The City of Alton, Illinois is located in Madison County, Illinois along the Mississippi River. The city was founded in 1837 and is rich in history. Three areas of Alton have been placed on the National Register of Historic Places. Christian Hill, with homes built in the 1830's; Middletown, the largest of the three with homes built from the 1830's to 1890's; and Upper Alton, the smallest district having been established as a separate village in 1821 but annexed by the City of Alton in 1911.
Alton was an important city in the Abolitionist movement. The Underground Railroad was in operation for many years before and during the Civil War. Alton's Mississippi riverfront location in "free" Illinois, made it ideal for helping slaves escape to freedom from the slave state of Missouri and others in the south. Abolitionists and free blacks were "conductors" that helped slaves get from one "station" to the next. Although the Undergound Railroad's activities were secret in nature and are now hard to document, several sites in Alton and the surrounding area have connections to the Underground Railroad and can still be seen today. The Elijah P. Lovejoy Monument is located in the Alton Cemetery and honors Elijah Lovejoy, an abolistionist and martyr for the causes of freedom of speech and freedom from slavery. The Old Rock House in Alton was a station on the Underground Railroad and also was where the Anti-Slavery Society was founded by Elijah Lovejoy. The Lewis and Clark Community College Campus, just north of Alton in Godfrey Illinois is said to have tunnels existing under the campus buildings that were used by conductors to aid slaves in gaining their freedom. The Alton Museum of History and Art has an exhibit featuring the Underground Railroad and displays a "message quilt" and another exhibit that features Elijah Lovejoy's printshop. Lyman Trumbull, a US Senator and friend to Abraham Lincoln, wrote the 13th Amendment which abolished slavery in America. His home can still be seen in Alton near the College Avenue Presbyterian Church where Lovejoy was the minister.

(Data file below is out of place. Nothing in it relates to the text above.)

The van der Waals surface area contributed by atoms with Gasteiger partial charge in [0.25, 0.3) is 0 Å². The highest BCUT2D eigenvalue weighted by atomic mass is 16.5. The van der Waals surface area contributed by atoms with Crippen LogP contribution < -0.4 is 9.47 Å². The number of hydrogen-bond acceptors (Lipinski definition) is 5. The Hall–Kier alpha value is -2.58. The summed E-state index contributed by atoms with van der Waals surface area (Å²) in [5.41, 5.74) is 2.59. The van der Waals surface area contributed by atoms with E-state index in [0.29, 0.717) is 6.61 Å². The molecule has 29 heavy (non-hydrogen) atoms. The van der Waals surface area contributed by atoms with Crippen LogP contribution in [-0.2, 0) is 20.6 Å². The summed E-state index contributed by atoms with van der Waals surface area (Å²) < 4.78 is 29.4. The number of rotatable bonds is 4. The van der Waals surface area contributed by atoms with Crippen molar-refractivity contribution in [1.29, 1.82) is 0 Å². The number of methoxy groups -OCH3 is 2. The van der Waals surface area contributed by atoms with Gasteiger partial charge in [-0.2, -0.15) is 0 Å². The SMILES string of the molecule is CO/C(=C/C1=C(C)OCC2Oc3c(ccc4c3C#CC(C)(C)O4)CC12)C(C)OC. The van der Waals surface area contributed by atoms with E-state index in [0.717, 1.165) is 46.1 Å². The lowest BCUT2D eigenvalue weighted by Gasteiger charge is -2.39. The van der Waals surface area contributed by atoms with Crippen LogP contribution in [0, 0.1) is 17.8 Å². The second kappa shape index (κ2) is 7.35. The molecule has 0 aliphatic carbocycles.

Alton has many other historic sites. There are ruins of what is left of a prison that was used to hold Confederate soldiers during the Civil War. The soldiers who died while imprisoned there were then buried in the Confederate Cemetery located in Alton. The Lincoln Douglas Square commemorates an historic event that occurred in Alton. The square is located where the debate between Abraham Lincoln and Stephen Douglas took place during their political race for the same US Sentate seat. Another interesting site is the depiction of the legendary Piasa Bird that can be found on the bluffs overlooking the Mississippi River in Piasa Park. An unique resident of Alton was Robert Wadlow who was the tallest man in the world at 8 feet, 11 inches and still growing when he died at the age of 25. The Alton Museum of History and Art has an exhibit featuring Robert Wadlow. His life-sized statue is located across the street from the museum. Standing next to the statue really gives visitors a feel of what Mr. Wadlow's friends must have felt like!
Alton, Illinois is also home to many recreation and entertainment sites. The Argosy's Alton Belle Casino is located along the Mississippi Riverfront. The Alton Marina is there, as well, and open year round which gives access to the many boating opportunities the Mississippi River provides. Gordon Moore Park features athletic fields and picnic grounds and the beautiful Nan Elliot Rose Garden and Oriental Garden. The Spencer T. Olin Golf Course, an 18 hole public golf course, can also be found in the Park.
Alton, Illinois City Hall
101 E. 3rd Street
Alton, IL 62002